Thinking of psoriasis and atopic dermatitis (AD) as a spectrum, rather than separate diseases might lead to better understanding, and potentially better treatments, two authors have proposed in the journal Current Opinion in Immunology.
“A case can be made that psoriasis and AD exist across a spectrum where polar T-cell axes can be variably present and create some overlapping disease characteristics,” wrote authors Emma Guttman-Yassky, M.D., Ph.D., and James G. Krueger, M.D., Ph.D.
When these T-cell mediated inflammatory skin diseases are studied in European-American populations, the differences between them are clear in both T-cell polarity and cytokine arrays, the authors note.
Psoriasis is driven in large part by Th17 T-cells and the associated activation of IL-17, they said. In contrast, a strong driver of AD is Th2, which is associated with overproduction of IL-4 and IL-13.
However, subtypes including Asian-origin, pediatric, and intrinsic AD have a prominent IL-17 component. That, along with tissue patterning that overlaps with psoriasis histopathology, starts to build the case for a spectrum of immune disease, which is depicted graphically in the article.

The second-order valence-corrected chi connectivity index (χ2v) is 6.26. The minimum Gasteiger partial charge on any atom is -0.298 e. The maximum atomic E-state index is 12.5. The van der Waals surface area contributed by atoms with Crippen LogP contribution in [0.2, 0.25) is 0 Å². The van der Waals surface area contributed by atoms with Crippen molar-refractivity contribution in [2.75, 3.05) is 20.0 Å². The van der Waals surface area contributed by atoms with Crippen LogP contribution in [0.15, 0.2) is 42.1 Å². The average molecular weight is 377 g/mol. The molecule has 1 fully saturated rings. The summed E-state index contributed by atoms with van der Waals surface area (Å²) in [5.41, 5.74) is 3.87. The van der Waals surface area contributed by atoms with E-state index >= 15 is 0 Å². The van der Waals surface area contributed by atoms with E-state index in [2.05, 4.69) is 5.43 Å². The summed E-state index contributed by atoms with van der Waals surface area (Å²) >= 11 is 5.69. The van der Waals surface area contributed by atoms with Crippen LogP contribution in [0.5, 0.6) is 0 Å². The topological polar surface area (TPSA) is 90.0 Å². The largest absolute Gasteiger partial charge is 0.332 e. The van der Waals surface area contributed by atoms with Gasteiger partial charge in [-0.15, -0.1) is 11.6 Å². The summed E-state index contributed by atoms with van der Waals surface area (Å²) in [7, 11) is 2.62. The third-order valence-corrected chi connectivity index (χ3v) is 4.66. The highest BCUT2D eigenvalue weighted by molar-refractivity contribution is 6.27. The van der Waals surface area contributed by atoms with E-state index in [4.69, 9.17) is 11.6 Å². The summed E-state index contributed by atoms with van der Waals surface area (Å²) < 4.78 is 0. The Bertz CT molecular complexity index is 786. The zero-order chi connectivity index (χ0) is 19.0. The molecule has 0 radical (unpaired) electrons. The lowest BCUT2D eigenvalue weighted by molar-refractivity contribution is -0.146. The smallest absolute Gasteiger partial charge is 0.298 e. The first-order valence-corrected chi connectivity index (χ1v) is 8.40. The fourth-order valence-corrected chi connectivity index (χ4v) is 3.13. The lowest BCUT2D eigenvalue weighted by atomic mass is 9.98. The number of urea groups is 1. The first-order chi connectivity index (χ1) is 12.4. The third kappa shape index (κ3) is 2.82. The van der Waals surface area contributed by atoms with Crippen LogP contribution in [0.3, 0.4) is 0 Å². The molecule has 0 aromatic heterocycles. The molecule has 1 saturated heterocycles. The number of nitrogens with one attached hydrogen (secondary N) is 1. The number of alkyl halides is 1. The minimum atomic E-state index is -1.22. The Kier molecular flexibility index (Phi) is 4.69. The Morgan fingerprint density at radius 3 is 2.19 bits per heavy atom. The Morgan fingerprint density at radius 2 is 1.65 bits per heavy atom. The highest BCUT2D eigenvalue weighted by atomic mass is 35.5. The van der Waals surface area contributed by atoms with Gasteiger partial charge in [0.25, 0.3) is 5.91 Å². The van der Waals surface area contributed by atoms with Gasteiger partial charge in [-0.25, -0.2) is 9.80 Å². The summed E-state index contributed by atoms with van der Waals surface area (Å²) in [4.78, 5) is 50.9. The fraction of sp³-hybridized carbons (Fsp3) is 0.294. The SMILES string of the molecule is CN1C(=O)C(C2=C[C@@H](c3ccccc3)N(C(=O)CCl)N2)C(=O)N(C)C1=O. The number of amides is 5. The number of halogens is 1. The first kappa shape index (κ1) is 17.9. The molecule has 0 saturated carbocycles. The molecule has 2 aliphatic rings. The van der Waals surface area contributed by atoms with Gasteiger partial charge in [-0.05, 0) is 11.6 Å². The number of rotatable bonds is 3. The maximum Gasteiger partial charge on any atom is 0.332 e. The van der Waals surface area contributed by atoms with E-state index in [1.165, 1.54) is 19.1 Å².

“We used to think that atopic dermatitis was a purely Th2 disease,” Dr. Guttman-Yassky said in an interview with Dermatology Times. “We now know that it’s much more complex, and instead of being a homogeneous disease, it actually has different phenotypes. While Th2 activation is common to these phenotypes, they differ in activation of Th17 and Th22 T-cell axes, which show for example significant increases in Asians with AD.”
“So, we need to think about it as a continuum, and for different patient subsets with different phenotypes of atopic dermatitis, we need to think that maybe some treatments from the psoriasis arena may actually qualify,” said Dr. Guttman-Yassky, the Sol and Clara Kest Professor of Dermatology and Vice Chair for Research and the director of the Laboratory of Inflammatory Skin Diseases in the Department of Dermatology at Icahn School of Medicine at Mount Sinai Medical Center, New York, N.Y.Full Article